SOCRATES – the Space Optical Communications Research Advanced Technology Satellite is a microsatellite project of the National Institute of Information and Communications Technology in Japan. The primary objective of the mission is the demonstration of a Small Optical TrAnsponder SOTA – a laser communications terminal for use in space flight applications.
The SOCRATES satellite was developed by Advanced Engineering Services, Tsukuba, Japan using a small standard satellite bus. Overall, the satellite measures 49.6 by 49.5 y 48.5 centimeters in its launch configuration and 50.7 by 139.4 by 48.5 centimeters once its two solar panels have been deployed in orbit. SOCRATES weighs 48 Kilograms.
The satellite features two deployable solar panels and a smaller body-mounted solar panel, all facing the +z side of the spacecraft. The gallium-arsenide solar cells generate a total power of around 100 Watts using peak power tracking.
A Power Control Unit is used for power distribution to all other satellite systems and to control the state of charge of two onboard batteries. SOCRATES uses an Onboard Computer to control all systems functions, handle housekeeping and payload data, manage data downlink and activate/deactivate the satellite payloads.
The spacecraft uses a suite of attitude sensors including a star tracker, six coarse sun sensors, a Vibrating Structure Gyroscope Assembly and a three-axis magnetometer. Attitude actuation is provided by a reaction wheel assembly consisting of three wheels and three magnetic torquers used for momentum dumps and attitude control in safe mode. A dual-channel GPS receiver is used to acquire position information and for orbital determination.
The SOCRATES satellite uses an S-Band communications system consisting of S-Band transponders, diplexers and couplers feeding two antennas to create a redundant system for data downlink and command uplink.
SOCRATES Block Diagram
The main payload of SOCRATES is SOTA – the Small Optical Transponder that will be used to demonstrate a compact laser communications terminal for use on satellites, microsatellites and nanosatellites. The objectives of the mission are the verification of on orbit acquisition, tracking and communication performance of the small optical terminal as well as the collection of data associated with propagation through the atmosphere at various wavelenghts. SOTA will be used to assess the quality of communications using different coding, different Quantum Key Distribution techniques and different Optical Ground Stations using different equipment.
SOTA was built by NICT and industry partners NEC Corporation and NEC Toshiba Space Systems.
The SOTA payload consists of an optical part and an electronics box. The optical unit includes Acquisition Quadrant Detectors, receiving optics with a Fine-pointing Quadrant Detector, four laser transmitters, a fine pointing mechanism and an Avalanche Photodiode. The electronics box includes all equipment needed to control the optical head and generate the required laser signals.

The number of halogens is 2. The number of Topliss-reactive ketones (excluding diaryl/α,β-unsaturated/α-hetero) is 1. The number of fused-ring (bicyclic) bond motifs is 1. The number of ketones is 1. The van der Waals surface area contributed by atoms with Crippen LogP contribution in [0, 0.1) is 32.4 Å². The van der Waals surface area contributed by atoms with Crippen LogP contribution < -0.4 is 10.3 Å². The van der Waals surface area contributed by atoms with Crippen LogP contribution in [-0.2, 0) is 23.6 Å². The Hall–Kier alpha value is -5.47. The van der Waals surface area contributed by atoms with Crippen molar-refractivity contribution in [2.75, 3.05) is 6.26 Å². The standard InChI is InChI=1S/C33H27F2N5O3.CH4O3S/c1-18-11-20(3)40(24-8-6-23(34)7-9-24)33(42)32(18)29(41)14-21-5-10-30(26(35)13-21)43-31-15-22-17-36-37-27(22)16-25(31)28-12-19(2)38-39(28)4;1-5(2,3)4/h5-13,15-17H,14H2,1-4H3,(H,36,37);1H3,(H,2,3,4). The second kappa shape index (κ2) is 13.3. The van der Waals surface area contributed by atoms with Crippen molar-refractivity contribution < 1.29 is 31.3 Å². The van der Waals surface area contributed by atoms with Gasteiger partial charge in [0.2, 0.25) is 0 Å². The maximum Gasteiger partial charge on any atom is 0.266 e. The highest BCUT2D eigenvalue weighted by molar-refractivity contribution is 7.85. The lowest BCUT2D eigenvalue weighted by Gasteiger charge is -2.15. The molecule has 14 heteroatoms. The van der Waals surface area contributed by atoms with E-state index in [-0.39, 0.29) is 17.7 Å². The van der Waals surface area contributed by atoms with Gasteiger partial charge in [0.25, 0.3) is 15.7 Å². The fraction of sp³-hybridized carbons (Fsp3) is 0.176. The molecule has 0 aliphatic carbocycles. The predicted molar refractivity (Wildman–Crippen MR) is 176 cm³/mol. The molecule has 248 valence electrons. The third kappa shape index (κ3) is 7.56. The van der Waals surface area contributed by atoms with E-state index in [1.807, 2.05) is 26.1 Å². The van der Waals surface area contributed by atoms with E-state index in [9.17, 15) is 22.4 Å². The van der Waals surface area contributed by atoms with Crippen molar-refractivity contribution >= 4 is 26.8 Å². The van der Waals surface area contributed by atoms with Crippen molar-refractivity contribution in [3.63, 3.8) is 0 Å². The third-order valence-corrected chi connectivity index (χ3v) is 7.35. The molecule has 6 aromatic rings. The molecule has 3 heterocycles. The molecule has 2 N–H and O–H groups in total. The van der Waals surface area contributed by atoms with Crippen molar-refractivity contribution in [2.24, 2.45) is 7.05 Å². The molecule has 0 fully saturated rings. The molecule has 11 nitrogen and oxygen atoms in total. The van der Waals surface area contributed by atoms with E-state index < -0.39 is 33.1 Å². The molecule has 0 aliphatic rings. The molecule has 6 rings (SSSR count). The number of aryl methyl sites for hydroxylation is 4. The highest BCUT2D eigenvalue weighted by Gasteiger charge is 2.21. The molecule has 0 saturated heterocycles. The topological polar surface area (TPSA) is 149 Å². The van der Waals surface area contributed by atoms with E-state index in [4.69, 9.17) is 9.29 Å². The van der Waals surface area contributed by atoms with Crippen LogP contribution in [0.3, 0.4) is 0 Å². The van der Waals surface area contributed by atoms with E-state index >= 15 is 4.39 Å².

Overall, SOTA weighs just under six Kilograms, its optical had measures 17.8 by 11.4 by 26.8 centimeters including an Elevation over Azimuth gimbal system that utilize Commercial Off the Shelf components. The Electronics Box measures 14.6 by 16.0 by 10.7 centimeters in size and has a maximum power consumption of 23 Watts.
The Azimuth and Elevation gimbals use a step drive motor with harmonic drive to allow an angular range of +/-50 degrees for azimuth steering and -22 to +78 degrees for elevation steering. The gimbal can be operated at up to 3 degrees per second at a resolution of 0.001125 degrees per pulse.
To locate, lock onto and track an uplink signal, SOTA uses an Acquisition and Tracking System with an aperture diameter of 2.3 centimeters that creates a field of view of +/-40 mrad and uses an InGaAs detector. Once tracking the signal with high accuracy, SOTA’s main receiver can acquire the signal since it has a narrow field of view of +/-2mrad using a Cassegrain Telescope (using a combination of a primary concave mirror and a secondary convex mirror aligned on the optical axis).
The main receiver uses a 5-centimeter aperture and an InGaAs detector. The receivers use an asynchronous uplink signal at a wavelength of 1,064 nanometers. The carrier frequency of the uplink is 40kHz with a signal bandwidth of 1kHz.
SOTA uses a total of four transmitters – TX1 and TX4 are used to transmit data while TX-2 and TX3 support quantum measurements for satellite quantum key distribution – these measurements use TX2, 3 and 4 simultaneously. The transmitters reach a data rates of up to 10Mbit/s for data downlink and 1Mbit/s for telemetry downlink.
TX1 operates at a wavelength of 976 nanometers and an average power of 217mW while TX4 operates at 1,549nm with a power of 35mW. The beam diversion for the two optical transmitters are 440 and 190 µrad, respectively. TX2 and 3 operate at 800nm
For communication demonstrations, the SOCRATES satellite will downlink images acquired by a camera installed on the spacecraft.
Testing will be performed using the AES ground station in Tsukuba, Japan and the Svalbard ground station in Norway. Planned are tests using other ground sites to check the compatibility of the system with other existing ground stations to demonstrate the feasibility of the use of optical communications on low orbiting spacecraft.